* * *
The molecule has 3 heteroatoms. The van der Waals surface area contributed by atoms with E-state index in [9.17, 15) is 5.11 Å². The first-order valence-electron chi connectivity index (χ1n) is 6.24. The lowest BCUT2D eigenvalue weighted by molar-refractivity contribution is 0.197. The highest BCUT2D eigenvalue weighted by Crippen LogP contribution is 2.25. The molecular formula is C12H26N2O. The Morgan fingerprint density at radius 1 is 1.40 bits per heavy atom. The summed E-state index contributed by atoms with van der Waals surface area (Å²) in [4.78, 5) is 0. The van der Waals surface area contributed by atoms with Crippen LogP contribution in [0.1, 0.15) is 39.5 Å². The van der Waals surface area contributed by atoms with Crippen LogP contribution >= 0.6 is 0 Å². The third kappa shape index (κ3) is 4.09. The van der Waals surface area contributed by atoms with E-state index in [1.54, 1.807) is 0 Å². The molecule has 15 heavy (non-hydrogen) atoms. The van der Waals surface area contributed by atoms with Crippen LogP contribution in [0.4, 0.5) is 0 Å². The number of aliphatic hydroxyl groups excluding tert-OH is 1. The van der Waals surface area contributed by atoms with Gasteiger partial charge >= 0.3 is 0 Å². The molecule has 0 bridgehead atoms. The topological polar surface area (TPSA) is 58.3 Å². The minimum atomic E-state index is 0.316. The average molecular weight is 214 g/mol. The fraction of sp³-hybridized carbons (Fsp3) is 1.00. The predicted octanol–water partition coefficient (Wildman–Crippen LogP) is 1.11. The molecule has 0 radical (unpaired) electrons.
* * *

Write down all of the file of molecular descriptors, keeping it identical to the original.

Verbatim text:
The molecule has 3 heteroatoms. The van der Waals surface area contributed by atoms with E-state index in [9.17, 15) is 5.11 Å². The first-order valence-electron chi connectivity index (χ1n) is 6.24. The lowest BCUT2D eigenvalue weighted by molar-refractivity contribution is 0.197. The highest BCUT2D eigenvalue weighted by Crippen LogP contribution is 2.25. The molecular formula is C12H26N2O. The Morgan fingerprint density at radius 1 is 1.40 bits per heavy atom. The summed E-state index contributed by atoms with van der Waals surface area (Å²) in [4.78, 5) is 0. The van der Waals surface area contributed by atoms with Crippen LogP contribution in [0.1, 0.15) is 39.5 Å². The van der Waals surface area contributed by atoms with Crippen LogP contribution >= 0.6 is 0 Å². The third kappa shape index (κ3) is 4.09. The van der Waals surface area contributed by atoms with E-state index in [1.54, 1.807) is 0 Å². The molecule has 15 heavy (non-hydrogen) atoms. The van der Waals surface area contributed by atoms with Crippen LogP contribution in [0.4, 0.5) is 0 Å². The number of aliphatic hydroxyl groups excluding tert-OH is 1. The van der Waals surface area contributed by atoms with Gasteiger partial charge >= 0.3 is 0 Å². The molecule has 0 bridgehead atoms. The topological polar surface area (TPSA) is 58.3 Å². The minimum atomic E-state index is 0.316. The average molecular weight is 214 g/mol. The fraction of sp³-hybridized carbons (Fsp3) is 1.00. The predicted octanol–water partition coefficient (Wildman–Crippen LogP) is 1.11. The molecule has 0 radical (unpaired) electrons.